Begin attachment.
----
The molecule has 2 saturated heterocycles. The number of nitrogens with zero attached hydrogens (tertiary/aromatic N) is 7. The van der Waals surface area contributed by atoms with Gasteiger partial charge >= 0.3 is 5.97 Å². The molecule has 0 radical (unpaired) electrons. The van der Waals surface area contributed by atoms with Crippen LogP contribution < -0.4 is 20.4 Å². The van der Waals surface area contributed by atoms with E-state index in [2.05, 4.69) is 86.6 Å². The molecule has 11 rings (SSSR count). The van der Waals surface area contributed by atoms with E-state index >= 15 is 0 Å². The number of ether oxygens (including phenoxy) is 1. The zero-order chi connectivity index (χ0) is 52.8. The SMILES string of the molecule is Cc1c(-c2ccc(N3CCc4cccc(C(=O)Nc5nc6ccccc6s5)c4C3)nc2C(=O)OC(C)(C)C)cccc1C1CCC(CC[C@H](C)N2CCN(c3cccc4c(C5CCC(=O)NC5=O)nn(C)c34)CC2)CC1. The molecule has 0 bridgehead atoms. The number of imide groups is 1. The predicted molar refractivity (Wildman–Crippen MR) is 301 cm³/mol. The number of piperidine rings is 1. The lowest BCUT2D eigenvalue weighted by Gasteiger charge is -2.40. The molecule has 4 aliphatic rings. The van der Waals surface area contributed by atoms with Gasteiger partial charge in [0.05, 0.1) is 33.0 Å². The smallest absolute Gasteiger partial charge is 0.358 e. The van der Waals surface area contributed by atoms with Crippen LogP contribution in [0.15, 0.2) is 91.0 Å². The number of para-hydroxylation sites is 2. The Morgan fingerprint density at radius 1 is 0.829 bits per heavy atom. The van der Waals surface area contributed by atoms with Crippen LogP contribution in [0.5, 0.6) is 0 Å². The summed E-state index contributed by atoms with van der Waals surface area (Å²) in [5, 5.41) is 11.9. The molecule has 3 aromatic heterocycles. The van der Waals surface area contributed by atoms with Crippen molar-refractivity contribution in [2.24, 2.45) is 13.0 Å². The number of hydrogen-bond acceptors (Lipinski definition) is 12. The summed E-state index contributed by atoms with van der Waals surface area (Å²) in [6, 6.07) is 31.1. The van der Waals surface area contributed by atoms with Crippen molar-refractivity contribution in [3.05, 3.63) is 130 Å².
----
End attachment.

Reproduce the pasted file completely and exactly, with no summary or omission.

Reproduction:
The molecule has 2 saturated heterocycles. The number of nitrogens with zero attached hydrogens (tertiary/aromatic N) is 7. The van der Waals surface area contributed by atoms with Gasteiger partial charge >= 0.3 is 5.97 Å². The molecule has 0 radical (unpaired) electrons. The van der Waals surface area contributed by atoms with Crippen LogP contribution < -0.4 is 20.4 Å². The van der Waals surface area contributed by atoms with E-state index in [2.05, 4.69) is 86.6 Å². The molecule has 11 rings (SSSR count). The van der Waals surface area contributed by atoms with E-state index >= 15 is 0 Å². The number of ether oxygens (including phenoxy) is 1. The zero-order chi connectivity index (χ0) is 52.8. The SMILES string of the molecule is Cc1c(-c2ccc(N3CCc4cccc(C(=O)Nc5nc6ccccc6s5)c4C3)nc2C(=O)OC(C)(C)C)cccc1C1CCC(CC[C@H](C)N2CCN(c3cccc4c(C5CCC(=O)NC5=O)nn(C)c34)CC2)CC1. The molecule has 0 bridgehead atoms. The number of imide groups is 1. The predicted molar refractivity (Wildman–Crippen MR) is 301 cm³/mol. The number of piperidine rings is 1. The lowest BCUT2D eigenvalue weighted by Gasteiger charge is -2.40. The molecule has 4 aliphatic rings. The van der Waals surface area contributed by atoms with Gasteiger partial charge in [0.05, 0.1) is 33.0 Å². The smallest absolute Gasteiger partial charge is 0.358 e. The van der Waals surface area contributed by atoms with Crippen LogP contribution in [0.15, 0.2) is 91.0 Å². The number of para-hydroxylation sites is 2. The Morgan fingerprint density at radius 1 is 0.829 bits per heavy atom. The van der Waals surface area contributed by atoms with Crippen LogP contribution in [0.5, 0.6) is 0 Å². The summed E-state index contributed by atoms with van der Waals surface area (Å²) in [5, 5.41) is 11.9. The molecule has 3 aromatic heterocycles. The van der Waals surface area contributed by atoms with Crippen molar-refractivity contribution in [2.24, 2.45) is 13.0 Å². The number of hydrogen-bond acceptors (Lipinski definition) is 12. The summed E-state index contributed by atoms with van der Waals surface area (Å²) in [6, 6.07) is 31.1. The van der Waals surface area contributed by atoms with Crippen molar-refractivity contribution in [3.05, 3.63) is 130 Å².